It was chiefly to confirm the story about the “Bride of Tongass” that I undertook to cruise the whole of the southeastern coast of Alaska, and thus acquaint myself better with the geographic conditions, while following, as near as the weather conditions permitted, the course of the famous bridal party of old. Starting from Chilkat, at the head of Lynn Canal, I made my way down along the mainland to the international boundary. On my return, in a zigzag fashion, I navigated among the islands, some of which appeared, to one in a small motor boat, like continents in themselves.
It was the month of June, a month once supposed to be the ” Moon of pups”, when the baby seals are yet too weak to protect their own heads from being crushed against rocks, but Sana-haet (god of Storm) must have just then felt like flirting with the fair goddess of Calm when we shipped to round Cape Fox. We kept our course at a safe distance of about four miles off shore, and little old “Penn” ploughed onward, fighting admirably the angry ocean. By this time my youthful deck-hand was accustomed to the rough times in a small gas-boat, and regardless of the many dangers appeared unexcited and fearless. Besides my constant attention to the engine I kept my eyes on my charts.
Steering northeast, at last, in which direction I supposed Tongass Island to lie, we ran with the wind and sea in our favor. In the midst of all this excitement I thought of the brave men of old. How well they mastered their dugout cedar canoes in these rough waters, but they had learned and understood their land and all there is in it, and in turn it understood them. The great Sana-haet was known always to be on friendly terms with one who recognized his power, therefore he would impart to the true seafarer his intentions by means of a number of familiar signs, and a true seafarer was not often heard to tell about like experiences which I had to undergo during this particular cruise.
In my lookout for the location of the old Tongass village it was difficult to pick the right island among many others, as the evergreen forest on these was blended into that of the main land. Through the mist of the spray I saw that which appeared like withered stalks of giant wild celery. Half a mile closer, through my spy glasses ; I at last made out what these were—totem poles, the principal objects of interest now in most of the abandoned old towns that I visited on this trip, relics of the aboriginal life of the region. Silently they still stand, sentry-like, each telling its own story.
The first view of the historic old town now abandoned was depressing; I could not avoid the feeling of gloom, especially in that cold gray afternoon and after experiencing, only a few days before, the rush and bustle of the lively modern towns; from the deck of our launch we had watched the concrete buildings and the great fish depots disappear behind an island and heard for the last time the cheery roar of the street traffic. We made fast close to a sandy beach across a narrow passage from the village of Tongass, and landed in front of it in a small tender.
When I came up among the many totem poles, there I looked along a streak of a well-beaten-down ground, which for nearly a century had refused the staunchest weed to take root, an evidence of the town’s main road, a street which seemed to listen still for the tread of the vanished chiefs. There is now only the wailing of the wind in the totem poles to remind one of the proud voices that once echoed there, and the far-away pounding of the Pacific Ocean to recall to mind the sound of the drums of the jolly dancers that passed here.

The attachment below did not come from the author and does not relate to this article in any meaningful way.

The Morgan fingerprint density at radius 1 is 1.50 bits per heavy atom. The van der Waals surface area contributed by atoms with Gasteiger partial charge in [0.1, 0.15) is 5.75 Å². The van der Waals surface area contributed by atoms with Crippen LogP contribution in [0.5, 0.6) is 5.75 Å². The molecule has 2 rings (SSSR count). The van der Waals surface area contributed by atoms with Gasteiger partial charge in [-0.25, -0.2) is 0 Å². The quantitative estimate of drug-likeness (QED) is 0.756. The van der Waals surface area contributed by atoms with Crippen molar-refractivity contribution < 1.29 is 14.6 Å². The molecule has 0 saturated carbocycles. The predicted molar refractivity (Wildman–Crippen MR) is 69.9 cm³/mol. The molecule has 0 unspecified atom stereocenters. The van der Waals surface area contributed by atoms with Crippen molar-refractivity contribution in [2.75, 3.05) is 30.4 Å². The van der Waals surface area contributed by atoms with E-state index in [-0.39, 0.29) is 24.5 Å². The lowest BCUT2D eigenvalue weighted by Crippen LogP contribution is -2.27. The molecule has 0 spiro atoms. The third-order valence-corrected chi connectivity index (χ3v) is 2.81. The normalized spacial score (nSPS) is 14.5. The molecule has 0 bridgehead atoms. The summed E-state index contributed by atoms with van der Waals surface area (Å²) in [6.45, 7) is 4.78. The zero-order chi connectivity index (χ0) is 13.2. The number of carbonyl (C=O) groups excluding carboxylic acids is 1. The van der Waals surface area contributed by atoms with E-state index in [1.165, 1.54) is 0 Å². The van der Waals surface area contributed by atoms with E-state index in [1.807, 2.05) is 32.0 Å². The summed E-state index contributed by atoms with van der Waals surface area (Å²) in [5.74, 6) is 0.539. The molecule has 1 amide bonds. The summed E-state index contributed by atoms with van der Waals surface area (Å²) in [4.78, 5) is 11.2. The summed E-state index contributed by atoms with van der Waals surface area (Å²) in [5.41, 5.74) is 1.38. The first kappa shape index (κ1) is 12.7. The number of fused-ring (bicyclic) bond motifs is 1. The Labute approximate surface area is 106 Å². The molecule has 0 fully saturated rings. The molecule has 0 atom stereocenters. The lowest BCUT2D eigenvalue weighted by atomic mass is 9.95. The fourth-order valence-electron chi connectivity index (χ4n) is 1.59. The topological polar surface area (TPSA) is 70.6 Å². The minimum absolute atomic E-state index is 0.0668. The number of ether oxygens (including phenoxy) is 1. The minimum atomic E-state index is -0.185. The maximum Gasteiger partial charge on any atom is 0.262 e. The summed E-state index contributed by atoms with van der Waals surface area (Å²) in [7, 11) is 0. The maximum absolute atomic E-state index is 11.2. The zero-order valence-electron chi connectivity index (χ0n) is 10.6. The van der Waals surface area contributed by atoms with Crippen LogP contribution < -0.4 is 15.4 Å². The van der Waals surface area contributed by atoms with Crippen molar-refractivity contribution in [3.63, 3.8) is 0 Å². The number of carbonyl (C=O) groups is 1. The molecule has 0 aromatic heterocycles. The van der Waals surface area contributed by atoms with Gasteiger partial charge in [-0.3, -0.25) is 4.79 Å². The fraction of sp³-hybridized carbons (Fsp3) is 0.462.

Into dusk I sat there on a fallen post thinking of the things they did there; sometimes I sighed and sometimes I smiled. Once again I thought of all that I had learned about the manner in which chief Negoot performed his part in the play of life, in order that those who follow may know that they were people also with their own pride, and to myself I repeated that never-to-be-forgotten story about the behaviour and magnanimous marriage of his beloved daughter.
For the benefit of the girl who believes that in every true woman’s heart there is hope and longing for something nobler and better, and that in the blind searching after an ideal some women are made better, the story about Saetl-tin is repeated.
The story follows, as it is made up from the versions of the different geographic divisions of the Tlingit land.
What Took Place in the Northern End
In the old perilous days, in Grouse Fort, the land of the Kaguanton, on a promonotory, sat an old man much buried in thought, his worn face resting on the support of his forearms. In his day the old warrior had fought the fight of his forefathers. Thus, from youth he had contributed his share in building up the honorable position of his party. But now age had overcome all hope of taking an active part in the game of life. Hence, none else could he do but give counsel to the young. He was thinking not of the then impending war, but of the thing which, in his own mind, bore a weight which was equal to that pertaining to the clan affairs. The heir Tah-shaw had spoken of marriage; the youth had made known to his own mother the maiden of his choice. But Saetl-tin, the maid, was of a division far away. Yet the old wise head knew that distance was never an obstacle where a stout youthful heart was fixed on a fair maiden.
“What has an old man, grown grim and gray, to do with the wooing of a youth? . . . After all it might be well to let the lad do what best delights him, and come what may of this venture he alone shall feel.” Long in this position sat the old man, wistfully gazing on the peaceful ocean that stretched away into the far southern horizon, still thinking. ” The lad should wed a maiden of his own people, but he would go to the far south for a handsome stranger. There was a war between her people and us, and there are wounds that ache and still may open. Yet if the lad should wed the fair Tongass maid, that might unite our hearts once more in peace and the old wounds be healed and in time forgotten.”